The rate of TBI is higher among persons who are homeless as compared to the general population. Both descriptive and interventional studies of individuals who are homeless should include a psychometrically sound measure of history of TBI and related disability. Education of caregivers of persons who are at risk of becoming, or are homeless, should involve training on TBI. Dissemination of knowledge to key stakeholders such as people who are homeless, their families, and public policy makers is also advocated.
doi:10.1186/1471-2458-12-1059
PMCID: PMC3538158  PMID: 23216886
Traumatic brain injury; Homelessness; Systematic review
8.  The utility of administrative data for neurotrauma surveillance and prevention in Ontario, Canada 
BMC Research Notes  2012;5:584.
Background
Surveillance of neurotrauma events is necessary to guide the development and evaluation of effective injury prevention initiatives. The aim of this paper is to review potential sources of existing population-based data to inform neurotrauma prevention in Canada, using sources available in Ontario as an example. Data sources, including administrative data holdings from Ontario’s publicly funded health care system and ongoing national surveys, were reviewed to determine the degree of relevance for neurotrauma surveillance, using standards outlined by the World Health Organization as a framework.
Results
Five key data sources were identified for neurotrauma surveillance. Five other sources were considered useful; cause of injury was not identifiable in 5 additional sources; and 4 sources were not relevant for surveillance purposes.
Conclusions
We provide information about which existing data sources are most relevant for neurotrauma surveillance and research, as well as examine the strengths and limitations of these sources. Administrative data can be used to facilitate surveillance of neurotrauma and are considered both useful and cost effective for the development and evaluation of injury prevention programs.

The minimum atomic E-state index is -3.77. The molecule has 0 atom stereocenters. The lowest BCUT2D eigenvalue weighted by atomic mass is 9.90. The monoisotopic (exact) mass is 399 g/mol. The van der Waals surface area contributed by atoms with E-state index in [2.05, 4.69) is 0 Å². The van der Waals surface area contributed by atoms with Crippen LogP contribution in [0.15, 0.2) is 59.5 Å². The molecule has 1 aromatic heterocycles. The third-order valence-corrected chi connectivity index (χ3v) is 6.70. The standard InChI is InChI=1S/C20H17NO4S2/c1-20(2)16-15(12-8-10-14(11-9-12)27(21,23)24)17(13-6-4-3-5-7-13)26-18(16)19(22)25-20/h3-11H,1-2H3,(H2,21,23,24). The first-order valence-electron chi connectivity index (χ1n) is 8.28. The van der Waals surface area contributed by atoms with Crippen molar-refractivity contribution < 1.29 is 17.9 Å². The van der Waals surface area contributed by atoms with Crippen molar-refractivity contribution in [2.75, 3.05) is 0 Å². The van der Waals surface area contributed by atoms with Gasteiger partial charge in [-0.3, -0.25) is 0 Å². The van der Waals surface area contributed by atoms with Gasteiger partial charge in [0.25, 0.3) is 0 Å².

doi:10.1186/1756-0500-5-584
PMCID: PMC3532139  PMID: 23098419
Prevention; Surveillance; Spinal cord injuries; Brain injuries; Data sources
9.  Direct cost associated with acquired brain injury in Ontario 
BMC Neurology  2012;12:76.
Background
Acquired Brain Injury (ABI) from traumatic and non traumatic causes is a leading cause of disability worldwide yet there is limited research summarizing the health system economic burden associated with ABI. The objective of this study was to determine the direct cost of publicly funded health care services from the initial hospitalization to three years post-injury for individuals with traumatic (TBI) and non-traumatic brain injury (nTBI) in Ontario Canada.
Methods
A population-based cohort of patients discharged from acute hospital with an ABI code in any diagnosis position in 2004 through 2007 in Ontario was identified from administrative data. Publicly funded health care utilization was obtained from several Ontario administrative healthcare databases. Patients were stratified according to traumatic and non-traumatic causes of brain injury and whether or not they were discharged to an inpatient rehabilitation center. Health system costs were calculated across a continuum of institutional and community settings for up to three years after initial discharge. The continuum of settings included acute care emergency departments inpatient rehabilitation (IR) complex continuing care home care services and physician visits. All costs were calculated retrospectively assuming the government payer’s perspective.